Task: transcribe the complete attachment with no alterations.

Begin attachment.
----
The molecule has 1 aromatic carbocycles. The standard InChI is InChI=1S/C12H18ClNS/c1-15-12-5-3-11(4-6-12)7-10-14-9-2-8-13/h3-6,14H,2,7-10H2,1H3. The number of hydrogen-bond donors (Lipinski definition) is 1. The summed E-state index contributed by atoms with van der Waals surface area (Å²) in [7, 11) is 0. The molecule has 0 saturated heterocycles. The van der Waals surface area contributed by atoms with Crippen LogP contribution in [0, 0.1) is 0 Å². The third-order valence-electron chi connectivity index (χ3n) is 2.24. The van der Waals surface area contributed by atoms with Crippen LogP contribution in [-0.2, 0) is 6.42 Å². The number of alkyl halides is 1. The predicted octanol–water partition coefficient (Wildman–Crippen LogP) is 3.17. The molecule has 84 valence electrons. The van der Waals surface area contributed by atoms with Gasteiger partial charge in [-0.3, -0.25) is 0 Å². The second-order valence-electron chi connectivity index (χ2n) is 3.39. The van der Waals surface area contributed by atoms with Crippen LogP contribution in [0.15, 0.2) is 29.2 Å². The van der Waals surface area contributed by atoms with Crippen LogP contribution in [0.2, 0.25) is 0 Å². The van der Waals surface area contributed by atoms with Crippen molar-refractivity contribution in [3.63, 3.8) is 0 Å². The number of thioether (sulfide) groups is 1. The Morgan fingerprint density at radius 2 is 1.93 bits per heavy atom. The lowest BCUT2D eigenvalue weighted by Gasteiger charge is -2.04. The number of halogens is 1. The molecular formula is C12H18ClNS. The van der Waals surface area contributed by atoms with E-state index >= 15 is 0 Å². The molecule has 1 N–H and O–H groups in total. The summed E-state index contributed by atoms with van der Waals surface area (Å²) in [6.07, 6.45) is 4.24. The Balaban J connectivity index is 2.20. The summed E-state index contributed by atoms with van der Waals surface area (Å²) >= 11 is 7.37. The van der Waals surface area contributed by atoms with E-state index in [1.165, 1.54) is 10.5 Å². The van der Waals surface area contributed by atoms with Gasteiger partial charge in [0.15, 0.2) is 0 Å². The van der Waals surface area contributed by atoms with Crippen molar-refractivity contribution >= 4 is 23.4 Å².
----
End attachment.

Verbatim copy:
The molecule has 1 aromatic carbocycles. The standard InChI is InChI=1S/C12H18ClNS/c1-15-12-5-3-11(4-6-12)7-10-14-9-2-8-13/h3-6,14H,2,7-10H2,1H3. The number of hydrogen-bond donors (Lipinski definition) is 1. The summed E-state index contributed by atoms with van der Waals surface area (Å²) in [7, 11) is 0. The molecule has 0 saturated heterocycles. The van der Waals surface area contributed by atoms with Crippen LogP contribution in [0, 0.1) is 0 Å². The third-order valence-electron chi connectivity index (χ3n) is 2.24. The van der Waals surface area contributed by atoms with Crippen LogP contribution in [-0.2, 0) is 6.42 Å². The number of alkyl halides is 1. The predicted octanol–water partition coefficient (Wildman–Crippen LogP) is 3.17. The molecule has 84 valence electrons. The van der Waals surface area contributed by atoms with Gasteiger partial charge in [-0.3, -0.25) is 0 Å². The second-order valence-electron chi connectivity index (χ2n) is 3.39. The van der Waals surface area contributed by atoms with Crippen LogP contribution in [0.15, 0.2) is 29.2 Å². The van der Waals surface area contributed by atoms with Crippen LogP contribution in [0.2, 0.25) is 0 Å². The van der Waals surface area contributed by atoms with Crippen molar-refractivity contribution in [3.63, 3.8) is 0 Å². The number of thioether (sulfide) groups is 1. The Morgan fingerprint density at radius 2 is 1.93 bits per heavy atom. The lowest BCUT2D eigenvalue weighted by Gasteiger charge is -2.04. The number of halogens is 1. The molecular formula is C12H18ClNS. The van der Waals surface area contributed by atoms with E-state index >= 15 is 0 Å². The molecule has 1 N–H and O–H groups in total. The summed E-state index contributed by atoms with van der Waals surface area (Å²) in [6.07, 6.45) is 4.24. The Balaban J connectivity index is 2.20. The summed E-state index contributed by atoms with van der Waals surface area (Å²) >= 11 is 7.37. The van der Waals surface area contributed by atoms with E-state index in [1.165, 1.54) is 10.5 Å². The van der Waals surface area contributed by atoms with Gasteiger partial charge in [0.15, 0.2) is 0 Å². The van der Waals surface area contributed by atoms with Crippen molar-refractivity contribution >= 4 is 23.4 Å².